TechCrunch has posted an in-depth article on the status of the iPhone 5 jailbreak. The piece includes interviews with Canadian iOS hacker David Wang (@planetbeing) and Jay Freeman, the creator of Cydia.
Wang explains his current iPhone 5 jailbreak:
“This vulnerability is nice because it lets us see what’s going on,” Wang tells me. “We need to be able to look at the code we’re trying to change – get a dump of it. Otherwise, we’re basically working on things in the dark.”
He says iPhone 5 users will be able to jailbreak their phones, hopefully this year and at least before the launch of the next model.
Nowadays, when it comes to work on the next jailbreak, Wang explains it comes down to those who have the time and energy to get involved. Gone are the days of two distinct teams such as the iPhone Dev Team and Chronic Dev Team, but rather individual efforts to contribute to a central repo on GitHub.
“Over time, the teams have broken down a bit,” he says. “The team structure doesn’t really work. It promotes rivalries and you can’t work with who you want. What we have now is better – we work with each other and share knowledge, but it’s kind of compartmentalized. Instead of sharing it with a whole team, we just share with an individual what we think they need to know.”
When a jailbreak is completed, Wang says challenges include trying to find savvy beta testers who won’t leak the jailbreak early; the process takes anywhere from days to weeks.
Apple has secured the bootrom in iOS, the first code that runs on an iPhone, a key source of former exploits. Hackers no longer have access to the bootrom, which Wang suspects Apple closed specifically to prevent jailbreaking.
“The bootrom has been getting smaller and smaller, but we can’t even get a dump of it right now. Even if we get code controlling the entire phone running, like we do, we can’t see the bootrom. And if we can’t dump it, we can’t look for code and mistakes very easily,” Wang says. The reason for this is because today, when the iPhone 5 boots up fully, it now hides the bootrom. This has been the case since “Limera1n” took advantage of an undisclosed bootrom exploit on the iPhone 4 (and earlier devices), which Apple has since fixed.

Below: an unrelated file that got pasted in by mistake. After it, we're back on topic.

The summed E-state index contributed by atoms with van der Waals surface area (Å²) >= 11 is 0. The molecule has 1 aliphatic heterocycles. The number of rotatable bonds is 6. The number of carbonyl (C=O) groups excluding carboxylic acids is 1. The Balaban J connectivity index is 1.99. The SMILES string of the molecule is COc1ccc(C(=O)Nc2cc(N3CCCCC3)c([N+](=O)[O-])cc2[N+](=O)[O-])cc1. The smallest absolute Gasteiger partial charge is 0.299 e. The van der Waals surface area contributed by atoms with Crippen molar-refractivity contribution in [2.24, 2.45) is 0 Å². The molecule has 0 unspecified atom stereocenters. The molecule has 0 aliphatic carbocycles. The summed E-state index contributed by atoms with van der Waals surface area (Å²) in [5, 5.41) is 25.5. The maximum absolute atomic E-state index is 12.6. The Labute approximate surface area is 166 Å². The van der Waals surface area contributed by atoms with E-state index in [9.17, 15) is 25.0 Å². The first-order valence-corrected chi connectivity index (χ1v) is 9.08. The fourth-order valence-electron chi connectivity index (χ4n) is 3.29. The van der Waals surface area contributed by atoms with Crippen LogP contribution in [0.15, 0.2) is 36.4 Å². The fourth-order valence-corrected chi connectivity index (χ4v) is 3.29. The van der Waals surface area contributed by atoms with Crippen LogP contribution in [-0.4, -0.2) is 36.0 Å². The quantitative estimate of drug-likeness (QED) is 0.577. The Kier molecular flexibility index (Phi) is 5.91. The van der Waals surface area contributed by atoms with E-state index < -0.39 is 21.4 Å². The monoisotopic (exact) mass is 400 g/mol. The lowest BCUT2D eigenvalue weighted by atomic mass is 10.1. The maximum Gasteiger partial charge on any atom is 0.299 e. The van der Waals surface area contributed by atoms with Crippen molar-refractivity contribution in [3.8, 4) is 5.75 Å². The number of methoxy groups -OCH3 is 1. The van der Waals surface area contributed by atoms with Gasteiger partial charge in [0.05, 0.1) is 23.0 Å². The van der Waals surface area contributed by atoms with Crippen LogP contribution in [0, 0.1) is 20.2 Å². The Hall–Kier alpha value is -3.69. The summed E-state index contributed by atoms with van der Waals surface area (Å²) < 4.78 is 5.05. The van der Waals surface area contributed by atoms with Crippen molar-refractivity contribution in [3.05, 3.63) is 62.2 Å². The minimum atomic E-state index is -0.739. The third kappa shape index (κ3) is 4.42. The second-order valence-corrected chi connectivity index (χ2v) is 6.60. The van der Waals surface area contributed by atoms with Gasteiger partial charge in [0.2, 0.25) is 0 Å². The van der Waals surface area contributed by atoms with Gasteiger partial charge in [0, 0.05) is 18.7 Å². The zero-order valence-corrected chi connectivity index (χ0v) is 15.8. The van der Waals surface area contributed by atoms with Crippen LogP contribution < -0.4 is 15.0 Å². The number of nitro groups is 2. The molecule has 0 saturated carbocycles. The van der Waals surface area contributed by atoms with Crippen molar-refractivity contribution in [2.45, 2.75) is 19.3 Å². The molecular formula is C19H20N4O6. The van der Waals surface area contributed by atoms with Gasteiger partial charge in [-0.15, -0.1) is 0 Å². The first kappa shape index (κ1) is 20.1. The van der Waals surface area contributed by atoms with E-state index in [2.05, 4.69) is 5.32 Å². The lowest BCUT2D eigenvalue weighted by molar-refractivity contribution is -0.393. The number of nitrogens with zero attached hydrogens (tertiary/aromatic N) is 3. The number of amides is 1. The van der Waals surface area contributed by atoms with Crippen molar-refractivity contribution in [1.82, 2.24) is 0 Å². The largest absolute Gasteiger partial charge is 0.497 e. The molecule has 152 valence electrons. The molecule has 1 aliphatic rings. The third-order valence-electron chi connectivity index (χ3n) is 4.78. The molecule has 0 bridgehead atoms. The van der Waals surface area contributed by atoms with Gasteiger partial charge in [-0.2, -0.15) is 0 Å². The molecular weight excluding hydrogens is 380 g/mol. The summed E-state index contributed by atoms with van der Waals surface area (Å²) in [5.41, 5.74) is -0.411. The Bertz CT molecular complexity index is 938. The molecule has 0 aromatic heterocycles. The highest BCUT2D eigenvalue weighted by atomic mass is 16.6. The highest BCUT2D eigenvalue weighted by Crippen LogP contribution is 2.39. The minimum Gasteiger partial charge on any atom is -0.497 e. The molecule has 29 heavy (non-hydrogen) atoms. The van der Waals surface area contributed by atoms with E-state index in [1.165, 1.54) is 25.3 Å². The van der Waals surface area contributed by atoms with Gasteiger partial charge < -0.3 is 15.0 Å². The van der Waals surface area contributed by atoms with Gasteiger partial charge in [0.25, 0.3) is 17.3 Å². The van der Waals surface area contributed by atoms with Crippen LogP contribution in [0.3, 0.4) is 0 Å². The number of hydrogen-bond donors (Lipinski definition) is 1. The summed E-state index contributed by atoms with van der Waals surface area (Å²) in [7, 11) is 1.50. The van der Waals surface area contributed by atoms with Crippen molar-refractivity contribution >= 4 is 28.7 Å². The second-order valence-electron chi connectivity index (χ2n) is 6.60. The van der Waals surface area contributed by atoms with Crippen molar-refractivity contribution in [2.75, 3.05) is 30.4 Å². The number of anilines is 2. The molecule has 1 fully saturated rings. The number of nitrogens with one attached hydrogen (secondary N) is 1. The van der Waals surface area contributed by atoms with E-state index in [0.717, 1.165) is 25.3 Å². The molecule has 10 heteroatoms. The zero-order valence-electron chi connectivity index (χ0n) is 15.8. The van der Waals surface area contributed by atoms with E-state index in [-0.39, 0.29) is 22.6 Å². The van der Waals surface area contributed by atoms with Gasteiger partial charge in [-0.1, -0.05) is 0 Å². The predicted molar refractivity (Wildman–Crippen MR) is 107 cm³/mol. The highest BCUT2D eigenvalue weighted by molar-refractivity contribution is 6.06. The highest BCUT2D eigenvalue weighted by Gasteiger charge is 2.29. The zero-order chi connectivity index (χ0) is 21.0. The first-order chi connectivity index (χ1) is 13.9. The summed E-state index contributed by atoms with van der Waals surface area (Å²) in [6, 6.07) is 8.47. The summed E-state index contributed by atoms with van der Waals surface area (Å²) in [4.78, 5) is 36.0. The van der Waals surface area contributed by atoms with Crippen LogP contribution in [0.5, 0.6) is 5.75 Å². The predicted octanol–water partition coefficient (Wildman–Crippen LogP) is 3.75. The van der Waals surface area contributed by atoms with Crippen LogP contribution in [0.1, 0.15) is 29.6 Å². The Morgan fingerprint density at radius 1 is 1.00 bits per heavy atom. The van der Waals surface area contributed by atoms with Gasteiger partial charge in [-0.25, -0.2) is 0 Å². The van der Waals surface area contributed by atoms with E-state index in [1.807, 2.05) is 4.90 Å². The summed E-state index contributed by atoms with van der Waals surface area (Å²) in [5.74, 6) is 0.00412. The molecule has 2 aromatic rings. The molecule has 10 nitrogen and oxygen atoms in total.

The increased security in iOS 6 has made finding exploits much more difficult:
“iOS 6 has had significant security improvements. And iOS 6.1 also has even more improvements,” says Wang. “One of the things we’re having trouble with [on the iPhone 5] is the initial injection,”
As for the popularity of jailbreaks? It’s still at all-time highs and the demand is there:
“We all think that the popularity of jailbreaks is going down because of all the improvements Apple has made, but it seems to be still pretty popular,” Wang notes, however.
Cydia founder Jay Freeman revealed to TechCrunch in the past two months, he has logged 22,780,029 iOS devices running Cydia.
Wang has privately held a jailbroken iPhone 5 since last November (hacker @chpwn teased a screenshot of his jailbroken iPhone 5 last September) and recently shared more about his jailbreak on reddit. Even though fellow hacker @pod2g has concentrated his efforts on his company 2G Lab, it appears he has teamed up with @planetbeing to find more iOS exploits recently.
Hey @planetbeing, please look at your IRC, I think I have good news!
— pod2g (@pod2g) January 21, 2013
The iPhone 5 jailbreak does exist but at this point in time, a public release doesn’t look like it’ll come anytime soon. In other words, if you’re waiting for the jailbreak, keep patiently waiting.